December 11, 2012

What might have happened if "Miracle on 34th Street" had been real

What’s My Line? Mystery Guest Segment, December 16, 1956
Host: John Daly
Panelists: Arlene Francis, Robert Q. Lewis, Dorothy Kilgallen, Bennett Cerf

John Daly: And now we come to the special feature of our program, the appearance of our mystery celebrity, for which as always the panel has been blindfolded. Blindfolds in place, panel? (Cut to panel wearing blindfolds) Good. Will you enter, mystery challenger, and sign in please.

(Applause and cheers from audience as camera shows signature being written on blackboard: Frederick Gailey, Esq.  Fred and John shake hands and Fred sits next to him at the desk)

John: All right panel, as you know, in the case of our mystery guest, we go to a different form of questioning – one question at a time, in turn, moving clockwise and we'll start with Arlene Francis.

Arlene Francis: Well, that certainly was a rousing ovation. I’m wondering if this means our Mystery Guest is a star of stage, screen or picture?

Fred: (in falsetto) Well, I try to be entertaining. (laughter)

Arlene: Is that a yes or a no, John?

John: Arlene, I think to be fair I’ll have to give you a no on that – while this is not to say that our guest can be and at times has been entertaining, I think we would agree that it is not a primary aspect of our guest’s occupation. One down, nine to go. Mr. Cerf?

Bennett Cerf: If you’re not in the entertainment business, are you possibly from the world of sports?

Fred: (in falsetto, teasingly) Oh, I'm very athletic, Mr. Cerf. (laughter)

John: (laughing) Actually, I'm going to answer that no, Bennett, That’s two down, eight to go. Miss Kilgallen?

Dorothy Kilgallen: Is it possible we might have seen your picture in the newspaper recently, or at least from time to time?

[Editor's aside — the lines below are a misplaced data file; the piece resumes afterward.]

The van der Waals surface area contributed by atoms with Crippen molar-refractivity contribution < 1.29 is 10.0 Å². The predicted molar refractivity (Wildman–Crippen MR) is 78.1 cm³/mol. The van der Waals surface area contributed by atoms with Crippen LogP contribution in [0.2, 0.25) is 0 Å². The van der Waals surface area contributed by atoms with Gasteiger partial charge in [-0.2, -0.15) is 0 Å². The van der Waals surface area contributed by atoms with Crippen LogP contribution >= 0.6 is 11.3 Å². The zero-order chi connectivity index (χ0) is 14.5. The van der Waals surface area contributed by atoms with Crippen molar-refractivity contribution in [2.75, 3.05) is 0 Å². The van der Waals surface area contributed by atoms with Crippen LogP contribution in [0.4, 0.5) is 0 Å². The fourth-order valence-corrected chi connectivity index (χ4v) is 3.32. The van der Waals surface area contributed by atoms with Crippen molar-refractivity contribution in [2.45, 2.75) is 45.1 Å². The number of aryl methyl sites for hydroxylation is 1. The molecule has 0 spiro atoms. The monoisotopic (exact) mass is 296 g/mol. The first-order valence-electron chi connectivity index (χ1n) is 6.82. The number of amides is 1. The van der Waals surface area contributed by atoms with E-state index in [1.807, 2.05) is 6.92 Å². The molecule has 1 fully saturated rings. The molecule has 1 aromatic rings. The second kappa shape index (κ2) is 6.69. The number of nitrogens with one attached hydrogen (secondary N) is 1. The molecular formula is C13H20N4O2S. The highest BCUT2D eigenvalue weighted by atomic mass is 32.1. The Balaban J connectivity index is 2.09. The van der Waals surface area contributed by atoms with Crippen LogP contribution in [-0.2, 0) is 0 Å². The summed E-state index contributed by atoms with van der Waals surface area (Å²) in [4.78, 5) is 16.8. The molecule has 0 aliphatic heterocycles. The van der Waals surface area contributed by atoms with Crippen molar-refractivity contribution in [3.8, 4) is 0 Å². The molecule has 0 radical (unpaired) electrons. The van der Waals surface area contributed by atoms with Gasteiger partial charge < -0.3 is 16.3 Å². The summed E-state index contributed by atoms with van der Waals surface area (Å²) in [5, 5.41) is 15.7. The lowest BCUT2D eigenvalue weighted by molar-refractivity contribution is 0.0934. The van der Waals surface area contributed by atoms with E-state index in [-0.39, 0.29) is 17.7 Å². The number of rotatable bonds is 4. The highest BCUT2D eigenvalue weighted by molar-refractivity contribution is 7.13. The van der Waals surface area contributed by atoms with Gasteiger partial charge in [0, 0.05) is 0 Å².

Fred: (in falsetto) Probably.

John: Yes, I would think that’s fair. Robert Q. Lewis?

Robert Q. Lewis: You’re not in entertainment and you’re not in sports, which means you’re probably either an international playboy or a government official, although I suppose either one of those could be sporting. (laughter) I’ll pick one – are you Aristotle Onassis?  (laughter)

Fred: (falsetto)  No, I'm not.

John:  Three down, seven to go.  Arlene?

Arlene:  Well, then, are you with the government?

Fred: (in falsetto) I wouldn't say that, no.

John: I would add, Arlene, that while there may be a tangential relationship with certain aspects of the government, our guest is not a government employee. That makes it four down and six to go. Bennett?

Bennett: John, have we determined whether or not our guest is female?

John: Bennett, are you asking our guest that question?

Fred: (indignantly, using deep voice) I object to that question, Mr. Cerf! (laughter)

John: That’s your answer, Bennett. (laughter)  Five down, five to go. Miss Kilgallen?

Dorothy: (frowning) Oh dear, I feel like I should know you. Have we ever sat down for an interview?

Fred: Maybe once or twice.

John: Mr. Lewis.

Robert: Well, considering the time of year and the propensity you have to play tricks on us, John -

John:  Tricks?  Me?  Never!  (laughter)

Robert:  As I was saying, considering the time of year, I'm going to take a wild guess. Do you play Santa Claus at Macy’s? (Huge roar of laughter from audience)

Fred: No, I’m the other guy. (Laughter)

Arlene: Oh!

John: Something wrong, Arlene?

Arlene: You’re not Macy’s Santa Claus, but do you by any chance know Santa Claus? And are you responsible for making sure he’s not staying at Bellevue? And have you gone on to great fame and success in the legal field? (Laughter and applause)

Fred: (in regular voice) OK, I’ll plead guilty.

Arlene: You’re Fred Gailey!

John: You've got it, Arlene! (Applause from audience as panelists remove their blindfolds)